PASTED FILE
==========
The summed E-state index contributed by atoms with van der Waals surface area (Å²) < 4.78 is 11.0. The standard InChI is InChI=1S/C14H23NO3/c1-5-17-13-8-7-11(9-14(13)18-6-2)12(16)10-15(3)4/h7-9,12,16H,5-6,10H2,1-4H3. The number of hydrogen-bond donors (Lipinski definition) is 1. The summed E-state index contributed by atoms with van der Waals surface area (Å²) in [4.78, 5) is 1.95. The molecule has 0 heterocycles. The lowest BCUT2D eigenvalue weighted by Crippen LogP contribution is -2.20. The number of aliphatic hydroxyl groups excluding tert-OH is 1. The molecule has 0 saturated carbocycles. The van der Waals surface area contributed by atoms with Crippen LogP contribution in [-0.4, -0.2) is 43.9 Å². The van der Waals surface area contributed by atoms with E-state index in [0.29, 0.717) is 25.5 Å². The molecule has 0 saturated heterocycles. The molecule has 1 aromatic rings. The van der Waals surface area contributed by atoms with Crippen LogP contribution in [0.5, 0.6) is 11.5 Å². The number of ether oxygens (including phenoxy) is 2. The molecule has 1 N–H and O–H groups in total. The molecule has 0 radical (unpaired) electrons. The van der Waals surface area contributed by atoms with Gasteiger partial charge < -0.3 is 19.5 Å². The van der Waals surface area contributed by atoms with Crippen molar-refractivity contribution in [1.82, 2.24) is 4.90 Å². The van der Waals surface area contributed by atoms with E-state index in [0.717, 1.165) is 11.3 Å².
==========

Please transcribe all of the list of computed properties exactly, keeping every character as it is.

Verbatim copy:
The summed E-state index contributed by atoms with van der Waals surface area (Å²) < 4.78 is 11.0. The standard InChI is InChI=1S/C14H23NO3/c1-5-17-13-8-7-11(9-14(13)18-6-2)12(16)10-15(3)4/h7-9,12,16H,5-6,10H2,1-4H3. The number of hydrogen-bond donors (Lipinski definition) is 1. The summed E-state index contributed by atoms with van der Waals surface area (Å²) in [4.78, 5) is 1.95. The molecule has 0 heterocycles. The lowest BCUT2D eigenvalue weighted by Crippen LogP contribution is -2.20. The number of aliphatic hydroxyl groups excluding tert-OH is 1. The molecule has 0 saturated carbocycles. The van der Waals surface area contributed by atoms with Crippen LogP contribution in [-0.4, -0.2) is 43.9 Å². The van der Waals surface area contributed by atoms with E-state index in [0.29, 0.717) is 25.5 Å². The molecule has 0 saturated heterocycles. The molecule has 1 aromatic rings. The van der Waals surface area contributed by atoms with Crippen LogP contribution in [0.5, 0.6) is 11.5 Å². The number of ether oxygens (including phenoxy) is 2. The molecule has 1 N–H and O–H groups in total. The molecule has 0 radical (unpaired) electrons. The van der Waals surface area contributed by atoms with Gasteiger partial charge < -0.3 is 19.5 Å². The van der Waals surface area contributed by atoms with Crippen molar-refractivity contribution in [1.82, 2.24) is 4.90 Å². The van der Waals surface area contributed by atoms with E-state index in [0.717, 1.165) is 11.3 Å².